What’s extra impressive about this whole exercise is that there’s an internal survey to be completed afterward that I’m told is read by executive management. It sums up your experience and solicits any feedback or suggestions you might have. That survey forces you to think about what you’ve experienced. I don’t know if my comments will have any effect, but I like the fact that they’re collected and that the front-line duty isn’t just some corporate lip service to quality.

[UPDATE (8/2/2005): One of my recommendations on the survey was applauded by the VP of Development and will be included in the features of a future release of a product. Neato!]

[NOTE: The views expressed on this website/weblog are mine alone and do not necessarily reflect the views of Go Daddy Software, Inc.]

Unleash the Fun

July 28, 2005

At my last job, we used VisualStudio.NET deployment projects to reasonable effect. There were problems with installing and uninstalling web applications via MSIs, but it worked fairly well. I was never really satisfied with it, but I couldn’t find any alternative that seemed better.

Yesterday, my co-workers showed me the copy project feature of VS.NET and I thought to myself, “Wha? That’s all it takes?!!” You just specify the destination and it copies all the relevant project files to there.

Today, a co-worker showed me a VisualStudio.NET add-in called Unleash It that makes VS.NET copy project feature look positively ancient. It adds a lot of the niceties that the VS.NET feature lacks: profiles, FTP, command-line, ZIP file creation, among others. It’s free. Deployment now takes seconds, limited largely by your network (I’ve already mentioned how great ours is).

[NOTE: The views expressed on this website/weblog are mine alone and do not necessarily reflect the views of Go Daddy Software, Inc.]

Don’t Blink

July 26, 2005

Wow, someone made an ASP.NET control to reproduce the <blink> tag. I want to hate it, but I just can’t. {via}

Review of Freakonomics

July 25, 2005

There’s several books that have made their way through the blogging world with surprising alacrity. The Tipping Point, Blink, Collapse, and Everything Bad is Good for You have all had their 15 minutes of memedom as they wend from blog to blog. Freakonomics, by Steven Levitt and Stephen Dubner, has endured longer than the others. I resisted reading Freakonomics just as I resisted reading the other books because the myriad reviews disclosed most of their contents through patchwork. Just as I could tell you that a liger is bred for its skills in magic even though I’ve never seen Napoleon Dynamite, I could give a rough accounting of Freakonomics et al. even though I’d never read them. Reading Freakonomics was like déjà vu in that sense. It also confirmed my suspicions that all of these books are probably not worth reading given the effusive praise and uncritical plaudits heaped on them by the average blogger.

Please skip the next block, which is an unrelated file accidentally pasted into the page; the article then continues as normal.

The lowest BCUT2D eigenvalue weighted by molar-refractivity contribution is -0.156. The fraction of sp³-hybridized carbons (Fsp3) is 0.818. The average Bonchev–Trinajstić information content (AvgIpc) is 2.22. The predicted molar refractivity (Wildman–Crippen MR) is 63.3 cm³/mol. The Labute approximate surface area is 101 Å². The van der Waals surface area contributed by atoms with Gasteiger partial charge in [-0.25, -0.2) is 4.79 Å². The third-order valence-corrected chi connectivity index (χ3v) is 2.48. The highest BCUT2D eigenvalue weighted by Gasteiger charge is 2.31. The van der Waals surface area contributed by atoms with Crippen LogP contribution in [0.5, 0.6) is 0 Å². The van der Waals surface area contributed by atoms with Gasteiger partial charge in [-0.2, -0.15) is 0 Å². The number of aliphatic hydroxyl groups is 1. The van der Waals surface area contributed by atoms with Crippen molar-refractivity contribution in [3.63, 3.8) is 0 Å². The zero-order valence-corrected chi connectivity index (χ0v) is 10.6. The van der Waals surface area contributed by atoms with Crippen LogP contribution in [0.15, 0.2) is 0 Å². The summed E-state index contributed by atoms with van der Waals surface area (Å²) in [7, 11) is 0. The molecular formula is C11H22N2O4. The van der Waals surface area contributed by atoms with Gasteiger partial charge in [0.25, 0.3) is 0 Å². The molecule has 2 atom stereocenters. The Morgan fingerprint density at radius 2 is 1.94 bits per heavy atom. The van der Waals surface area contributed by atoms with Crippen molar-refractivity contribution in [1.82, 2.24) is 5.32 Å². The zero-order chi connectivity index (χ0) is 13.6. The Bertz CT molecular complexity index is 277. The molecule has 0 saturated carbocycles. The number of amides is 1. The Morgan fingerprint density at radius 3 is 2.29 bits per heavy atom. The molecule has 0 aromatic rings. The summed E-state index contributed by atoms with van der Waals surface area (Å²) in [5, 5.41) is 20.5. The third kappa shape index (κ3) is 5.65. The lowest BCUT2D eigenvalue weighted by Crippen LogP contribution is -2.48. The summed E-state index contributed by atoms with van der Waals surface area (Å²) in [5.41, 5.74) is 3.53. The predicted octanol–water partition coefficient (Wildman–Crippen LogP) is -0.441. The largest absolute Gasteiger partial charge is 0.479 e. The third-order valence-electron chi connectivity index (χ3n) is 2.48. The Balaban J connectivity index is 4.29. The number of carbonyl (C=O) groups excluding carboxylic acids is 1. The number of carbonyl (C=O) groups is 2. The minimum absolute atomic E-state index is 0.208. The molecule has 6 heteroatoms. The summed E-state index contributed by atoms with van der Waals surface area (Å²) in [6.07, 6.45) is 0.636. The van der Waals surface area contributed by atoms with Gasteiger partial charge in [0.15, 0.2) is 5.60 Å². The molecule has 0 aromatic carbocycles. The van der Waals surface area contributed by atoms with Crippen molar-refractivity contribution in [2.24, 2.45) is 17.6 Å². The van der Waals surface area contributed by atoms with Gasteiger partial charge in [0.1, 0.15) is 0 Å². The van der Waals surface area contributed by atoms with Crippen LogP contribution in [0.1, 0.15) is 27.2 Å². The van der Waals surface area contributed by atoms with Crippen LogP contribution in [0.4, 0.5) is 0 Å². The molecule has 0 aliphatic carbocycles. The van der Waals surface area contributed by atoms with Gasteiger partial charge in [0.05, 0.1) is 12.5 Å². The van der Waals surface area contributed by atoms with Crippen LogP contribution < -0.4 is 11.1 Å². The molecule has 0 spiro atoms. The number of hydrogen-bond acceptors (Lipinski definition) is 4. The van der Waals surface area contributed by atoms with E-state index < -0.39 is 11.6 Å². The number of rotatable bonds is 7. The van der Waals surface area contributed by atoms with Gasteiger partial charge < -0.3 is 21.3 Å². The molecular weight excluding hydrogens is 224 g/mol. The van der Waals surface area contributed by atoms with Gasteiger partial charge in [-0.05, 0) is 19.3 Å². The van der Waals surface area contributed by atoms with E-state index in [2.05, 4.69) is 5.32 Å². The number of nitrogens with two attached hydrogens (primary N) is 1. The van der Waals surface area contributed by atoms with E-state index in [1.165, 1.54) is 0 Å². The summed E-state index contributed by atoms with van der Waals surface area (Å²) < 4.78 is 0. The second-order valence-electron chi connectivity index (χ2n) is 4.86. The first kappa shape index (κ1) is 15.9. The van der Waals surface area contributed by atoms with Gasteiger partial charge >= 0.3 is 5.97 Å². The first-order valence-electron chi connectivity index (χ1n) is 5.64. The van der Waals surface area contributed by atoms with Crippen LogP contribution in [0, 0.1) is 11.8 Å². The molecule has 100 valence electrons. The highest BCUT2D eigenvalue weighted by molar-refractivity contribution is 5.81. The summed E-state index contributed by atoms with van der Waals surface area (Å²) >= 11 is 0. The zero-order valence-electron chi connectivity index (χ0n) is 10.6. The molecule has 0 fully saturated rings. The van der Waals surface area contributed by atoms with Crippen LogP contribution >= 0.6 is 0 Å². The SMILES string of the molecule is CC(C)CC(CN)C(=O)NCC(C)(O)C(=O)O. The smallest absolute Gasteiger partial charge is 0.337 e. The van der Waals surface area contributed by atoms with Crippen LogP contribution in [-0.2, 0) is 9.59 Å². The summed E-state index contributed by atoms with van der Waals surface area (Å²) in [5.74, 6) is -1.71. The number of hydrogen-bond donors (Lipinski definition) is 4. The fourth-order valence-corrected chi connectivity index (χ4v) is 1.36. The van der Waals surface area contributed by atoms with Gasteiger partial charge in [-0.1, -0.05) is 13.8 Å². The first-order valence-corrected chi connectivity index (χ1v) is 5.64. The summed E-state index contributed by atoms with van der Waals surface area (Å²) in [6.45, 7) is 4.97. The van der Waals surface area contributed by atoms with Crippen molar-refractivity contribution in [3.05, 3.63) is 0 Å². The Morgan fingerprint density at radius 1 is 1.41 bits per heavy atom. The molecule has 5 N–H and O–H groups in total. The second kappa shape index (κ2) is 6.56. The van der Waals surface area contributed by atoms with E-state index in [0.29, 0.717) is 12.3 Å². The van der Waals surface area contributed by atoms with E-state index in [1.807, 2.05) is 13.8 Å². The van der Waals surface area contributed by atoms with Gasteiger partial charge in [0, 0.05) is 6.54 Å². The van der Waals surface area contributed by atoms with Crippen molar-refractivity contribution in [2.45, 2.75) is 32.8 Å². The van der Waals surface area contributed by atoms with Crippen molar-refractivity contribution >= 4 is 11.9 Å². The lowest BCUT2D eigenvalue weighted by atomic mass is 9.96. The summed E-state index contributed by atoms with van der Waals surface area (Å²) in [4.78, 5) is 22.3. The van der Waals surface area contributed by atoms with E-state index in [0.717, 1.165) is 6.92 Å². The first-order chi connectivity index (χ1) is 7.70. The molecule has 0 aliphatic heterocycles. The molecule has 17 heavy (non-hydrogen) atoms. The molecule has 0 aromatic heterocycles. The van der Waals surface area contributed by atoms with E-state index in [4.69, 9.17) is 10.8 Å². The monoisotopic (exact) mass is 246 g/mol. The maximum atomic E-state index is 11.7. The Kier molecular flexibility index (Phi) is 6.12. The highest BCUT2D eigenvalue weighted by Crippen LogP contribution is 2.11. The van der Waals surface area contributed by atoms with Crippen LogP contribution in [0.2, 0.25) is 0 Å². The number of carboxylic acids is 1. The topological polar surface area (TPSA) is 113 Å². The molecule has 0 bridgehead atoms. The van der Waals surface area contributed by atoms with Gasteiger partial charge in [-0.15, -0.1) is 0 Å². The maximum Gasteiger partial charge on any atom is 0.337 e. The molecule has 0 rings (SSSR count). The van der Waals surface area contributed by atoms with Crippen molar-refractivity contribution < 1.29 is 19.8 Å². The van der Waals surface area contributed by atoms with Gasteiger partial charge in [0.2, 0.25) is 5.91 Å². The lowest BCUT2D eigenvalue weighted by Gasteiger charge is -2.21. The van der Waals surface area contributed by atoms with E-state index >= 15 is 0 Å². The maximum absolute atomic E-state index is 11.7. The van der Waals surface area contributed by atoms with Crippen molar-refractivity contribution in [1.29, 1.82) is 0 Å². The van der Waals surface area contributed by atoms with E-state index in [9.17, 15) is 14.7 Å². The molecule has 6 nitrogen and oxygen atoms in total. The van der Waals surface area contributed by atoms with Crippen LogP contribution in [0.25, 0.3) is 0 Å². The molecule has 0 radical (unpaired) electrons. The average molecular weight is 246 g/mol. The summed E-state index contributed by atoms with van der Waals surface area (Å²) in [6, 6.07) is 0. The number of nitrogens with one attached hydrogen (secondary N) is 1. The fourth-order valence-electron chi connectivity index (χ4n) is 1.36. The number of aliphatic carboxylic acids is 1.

It was an extremely easy read. I covered 190 of the pages in about four hours this Friday night. I don’t know if it was the lack of footnotes (I usually read each one as I come across them), the newspaper style, or the simple subject matter but I hardly ever can get through a book that quickly. The remaining 17 pages took another two hours since my wife saw some of its provocative conclusions and kept asking about them. The only other times I’ve zoomed through books as quickly have been children’s books—the first (and only) Harry Potter book took me a day or two—and popcorn fiction. In the end, I think its breezy style was mostly to account for the speed—this would be the perfect book to listen to.

If you haven’t picked up on it yet, I was not impressed by this book. I will admit that I was predisposed to not like this book. First, the hype surrounding it is a big turn-off for me. Hype is one of those things that typically ends in a let down. Most of the population does not share my set of values and my philosophic perspective. When something gets universally lauded, that usually means that it appeals to Christians, conservatives, altruists, and laymen—everything I’m not. Further, I didn’t particularly care for the content that I had already encountered by reading blogs. The analysis seemed glib and facile. Now that doesn’t necessarily mean anything since the average blogger is very glib and facile, so I tried to discard that particular prejudice before I started reading. It turns out that the analysis is glib and facile, but I wanted to read and be surprised.